1.  Exercise a few times a week and eat more rabbit food and less rabbits.
  2. Drink lots of water
  3. Take 5-10 minutes and walk away from the phone, breath and picture why you are in business
  4. Take some down time every week to spend with the people you love or they won’t be there when you arrive at your destination.   Be fully present when you’re with your loved ones even if it’s only for a short time.
  5. Stay in the present moment because if you focus on past mistakes and future worries your mind will play havoc and you will be less productive.
  6. Do only the important things that impact your business the most.  Don’t waste time on things that give you a false sense of checking off the list.   Procrastination can come in many forms but doing the least important things first will suck your energy and destroy your business.
  7. Laugh and enjoy this ride and if you don’t want to be on the train get off and take the bus.
  8. Don’t try to solve every problem you have at once take them on one at a time otherwise the overwhelming feeling of how will I ever get it all done will prevent you from doing anything.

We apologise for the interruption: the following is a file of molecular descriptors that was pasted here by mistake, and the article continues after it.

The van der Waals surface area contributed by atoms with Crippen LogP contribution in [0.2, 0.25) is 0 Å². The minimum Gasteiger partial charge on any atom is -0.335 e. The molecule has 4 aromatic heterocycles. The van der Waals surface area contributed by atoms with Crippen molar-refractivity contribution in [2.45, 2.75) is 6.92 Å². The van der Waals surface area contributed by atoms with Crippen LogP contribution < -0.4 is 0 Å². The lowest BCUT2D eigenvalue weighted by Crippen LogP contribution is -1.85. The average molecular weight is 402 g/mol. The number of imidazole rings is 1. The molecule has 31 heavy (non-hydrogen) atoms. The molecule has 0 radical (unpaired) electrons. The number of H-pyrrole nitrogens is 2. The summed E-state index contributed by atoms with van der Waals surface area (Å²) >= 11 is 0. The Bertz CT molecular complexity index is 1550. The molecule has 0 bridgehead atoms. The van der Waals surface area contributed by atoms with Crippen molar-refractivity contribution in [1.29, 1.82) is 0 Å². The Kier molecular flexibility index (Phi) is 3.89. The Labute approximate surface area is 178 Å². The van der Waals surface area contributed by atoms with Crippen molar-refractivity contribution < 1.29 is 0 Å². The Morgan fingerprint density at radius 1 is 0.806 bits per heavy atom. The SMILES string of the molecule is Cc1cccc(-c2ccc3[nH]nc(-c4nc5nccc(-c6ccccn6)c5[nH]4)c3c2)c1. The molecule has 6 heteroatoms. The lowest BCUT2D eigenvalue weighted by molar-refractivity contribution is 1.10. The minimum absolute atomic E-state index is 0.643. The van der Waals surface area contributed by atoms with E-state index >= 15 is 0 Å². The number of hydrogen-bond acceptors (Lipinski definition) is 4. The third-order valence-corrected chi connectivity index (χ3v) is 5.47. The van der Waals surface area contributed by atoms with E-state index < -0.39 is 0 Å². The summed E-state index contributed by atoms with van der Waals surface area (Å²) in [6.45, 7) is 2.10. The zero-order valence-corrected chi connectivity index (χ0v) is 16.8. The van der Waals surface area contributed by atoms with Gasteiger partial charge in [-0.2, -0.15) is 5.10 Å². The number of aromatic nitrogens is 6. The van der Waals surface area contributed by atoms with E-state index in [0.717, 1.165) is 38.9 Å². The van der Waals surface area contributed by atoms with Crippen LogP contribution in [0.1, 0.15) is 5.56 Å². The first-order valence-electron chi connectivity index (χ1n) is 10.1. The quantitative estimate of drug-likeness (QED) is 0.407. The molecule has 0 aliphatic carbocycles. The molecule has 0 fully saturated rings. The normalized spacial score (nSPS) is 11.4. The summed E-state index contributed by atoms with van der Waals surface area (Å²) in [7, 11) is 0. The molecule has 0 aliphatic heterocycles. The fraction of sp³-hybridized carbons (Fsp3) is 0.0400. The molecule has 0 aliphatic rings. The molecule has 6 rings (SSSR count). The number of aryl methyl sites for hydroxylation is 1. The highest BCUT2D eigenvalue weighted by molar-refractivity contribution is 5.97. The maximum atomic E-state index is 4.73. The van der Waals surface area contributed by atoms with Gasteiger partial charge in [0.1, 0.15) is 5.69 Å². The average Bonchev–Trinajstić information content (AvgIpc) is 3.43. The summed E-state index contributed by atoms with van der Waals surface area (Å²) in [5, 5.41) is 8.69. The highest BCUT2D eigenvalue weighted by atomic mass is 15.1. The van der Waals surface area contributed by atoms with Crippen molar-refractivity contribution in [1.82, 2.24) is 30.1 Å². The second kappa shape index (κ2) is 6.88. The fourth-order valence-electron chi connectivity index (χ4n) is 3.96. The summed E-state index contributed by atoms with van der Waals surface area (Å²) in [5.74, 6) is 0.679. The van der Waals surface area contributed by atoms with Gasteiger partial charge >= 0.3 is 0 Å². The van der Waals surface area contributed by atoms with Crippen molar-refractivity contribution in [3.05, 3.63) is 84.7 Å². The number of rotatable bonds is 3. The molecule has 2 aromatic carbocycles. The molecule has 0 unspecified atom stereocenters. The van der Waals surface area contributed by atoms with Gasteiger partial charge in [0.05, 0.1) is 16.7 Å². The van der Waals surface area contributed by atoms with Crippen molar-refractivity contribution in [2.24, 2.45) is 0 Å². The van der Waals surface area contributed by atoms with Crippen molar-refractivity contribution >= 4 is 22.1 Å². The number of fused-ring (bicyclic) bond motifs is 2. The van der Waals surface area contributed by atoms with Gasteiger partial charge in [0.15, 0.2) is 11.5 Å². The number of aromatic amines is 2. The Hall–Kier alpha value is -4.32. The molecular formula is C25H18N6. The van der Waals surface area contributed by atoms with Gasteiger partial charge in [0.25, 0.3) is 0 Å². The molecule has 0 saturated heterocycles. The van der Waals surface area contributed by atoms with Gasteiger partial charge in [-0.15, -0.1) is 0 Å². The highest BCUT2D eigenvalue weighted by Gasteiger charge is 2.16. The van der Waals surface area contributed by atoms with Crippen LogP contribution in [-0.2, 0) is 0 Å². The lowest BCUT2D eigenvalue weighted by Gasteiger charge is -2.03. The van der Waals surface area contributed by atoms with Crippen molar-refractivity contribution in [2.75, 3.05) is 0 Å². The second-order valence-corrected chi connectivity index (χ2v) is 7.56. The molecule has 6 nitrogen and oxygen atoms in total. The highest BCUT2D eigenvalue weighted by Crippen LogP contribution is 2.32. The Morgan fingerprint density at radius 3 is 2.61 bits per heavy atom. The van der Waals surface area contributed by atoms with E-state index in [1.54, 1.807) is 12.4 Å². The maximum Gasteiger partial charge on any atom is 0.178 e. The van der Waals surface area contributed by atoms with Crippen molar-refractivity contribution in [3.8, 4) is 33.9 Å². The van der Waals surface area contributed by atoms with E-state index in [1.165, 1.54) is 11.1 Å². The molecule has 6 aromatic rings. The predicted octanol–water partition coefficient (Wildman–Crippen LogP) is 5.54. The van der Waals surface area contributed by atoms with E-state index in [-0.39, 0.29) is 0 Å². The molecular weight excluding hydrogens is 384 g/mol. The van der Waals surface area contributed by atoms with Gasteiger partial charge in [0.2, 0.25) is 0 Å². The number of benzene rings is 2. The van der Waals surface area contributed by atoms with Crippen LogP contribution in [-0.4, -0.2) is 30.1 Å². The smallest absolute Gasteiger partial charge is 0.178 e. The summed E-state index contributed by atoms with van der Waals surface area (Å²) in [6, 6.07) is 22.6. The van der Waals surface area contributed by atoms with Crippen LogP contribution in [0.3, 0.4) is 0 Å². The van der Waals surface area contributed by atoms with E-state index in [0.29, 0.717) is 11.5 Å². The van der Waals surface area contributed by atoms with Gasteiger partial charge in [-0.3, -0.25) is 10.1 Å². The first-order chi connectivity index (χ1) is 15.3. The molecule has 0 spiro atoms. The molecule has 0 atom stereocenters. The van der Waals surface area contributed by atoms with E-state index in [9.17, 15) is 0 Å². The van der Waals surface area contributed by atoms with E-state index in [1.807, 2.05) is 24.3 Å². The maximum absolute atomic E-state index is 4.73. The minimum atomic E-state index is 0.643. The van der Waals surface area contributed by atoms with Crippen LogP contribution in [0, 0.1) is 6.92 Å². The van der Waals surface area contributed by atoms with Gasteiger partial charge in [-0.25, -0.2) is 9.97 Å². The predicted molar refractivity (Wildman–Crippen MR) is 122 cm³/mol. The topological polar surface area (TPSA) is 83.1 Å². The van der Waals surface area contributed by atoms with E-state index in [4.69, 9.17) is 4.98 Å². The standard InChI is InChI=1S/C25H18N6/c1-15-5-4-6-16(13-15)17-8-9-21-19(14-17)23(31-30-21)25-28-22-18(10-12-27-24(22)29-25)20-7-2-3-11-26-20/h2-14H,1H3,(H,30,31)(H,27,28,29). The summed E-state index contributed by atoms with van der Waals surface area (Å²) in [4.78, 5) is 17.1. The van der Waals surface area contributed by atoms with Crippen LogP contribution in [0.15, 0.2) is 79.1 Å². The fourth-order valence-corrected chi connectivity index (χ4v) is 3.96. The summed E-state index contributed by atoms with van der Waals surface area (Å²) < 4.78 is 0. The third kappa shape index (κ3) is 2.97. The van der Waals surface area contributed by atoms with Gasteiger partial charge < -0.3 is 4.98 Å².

Who doesn’t love a good train ride!!!!!

How to Start a Small Business

This power point was presented at Mohawk College in February 2014 to help students that are new to Canada access general information on starting a business.

Starting a Business

What does a first position on my Accounts Receivables mean?

Generally a Factor will take a first position on all accounts receivables as collateral even if they are only purchasing certain accounts. This allows the Factor to purchase other accounts when there has been an offset to the receivables that can’t be covered by the reserve. This is preferable to invoking the personal guaranty and instead another invoice is purchased to offset the invoice that didn’t pay. It also gives greater flexibility to the client to choose and change the customers submitted for factoring.